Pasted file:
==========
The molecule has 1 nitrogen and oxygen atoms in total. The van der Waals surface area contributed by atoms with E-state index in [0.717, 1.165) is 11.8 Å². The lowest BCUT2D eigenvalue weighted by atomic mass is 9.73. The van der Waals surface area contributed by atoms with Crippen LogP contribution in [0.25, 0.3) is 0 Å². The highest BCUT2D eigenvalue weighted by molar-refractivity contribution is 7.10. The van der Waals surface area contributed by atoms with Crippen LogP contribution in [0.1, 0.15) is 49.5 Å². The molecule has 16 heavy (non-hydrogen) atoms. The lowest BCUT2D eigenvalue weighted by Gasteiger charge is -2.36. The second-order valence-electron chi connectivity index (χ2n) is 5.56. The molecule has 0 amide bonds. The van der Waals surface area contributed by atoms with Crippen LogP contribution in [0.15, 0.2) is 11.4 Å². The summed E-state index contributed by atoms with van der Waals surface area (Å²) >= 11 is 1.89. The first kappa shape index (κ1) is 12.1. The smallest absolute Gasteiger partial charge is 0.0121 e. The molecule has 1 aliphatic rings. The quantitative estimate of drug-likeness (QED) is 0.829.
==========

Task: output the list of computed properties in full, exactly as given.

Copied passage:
The molecule has 1 nitrogen and oxygen atoms in total. The van der Waals surface area contributed by atoms with E-state index in [0.717, 1.165) is 11.8 Å². The lowest BCUT2D eigenvalue weighted by atomic mass is 9.73. The van der Waals surface area contributed by atoms with Crippen LogP contribution in [0.25, 0.3) is 0 Å². The highest BCUT2D eigenvalue weighted by molar-refractivity contribution is 7.10. The van der Waals surface area contributed by atoms with Crippen LogP contribution in [0.1, 0.15) is 49.5 Å². The molecule has 16 heavy (non-hydrogen) atoms. The lowest BCUT2D eigenvalue weighted by Gasteiger charge is -2.36. The second-order valence-electron chi connectivity index (χ2n) is 5.56. The molecule has 0 amide bonds. The van der Waals surface area contributed by atoms with Crippen LogP contribution in [0.15, 0.2) is 11.4 Å². The summed E-state index contributed by atoms with van der Waals surface area (Å²) >= 11 is 1.89. The first kappa shape index (κ1) is 12.1. The smallest absolute Gasteiger partial charge is 0.0121 e. The molecule has 1 aliphatic rings. The quantitative estimate of drug-likeness (QED) is 0.829.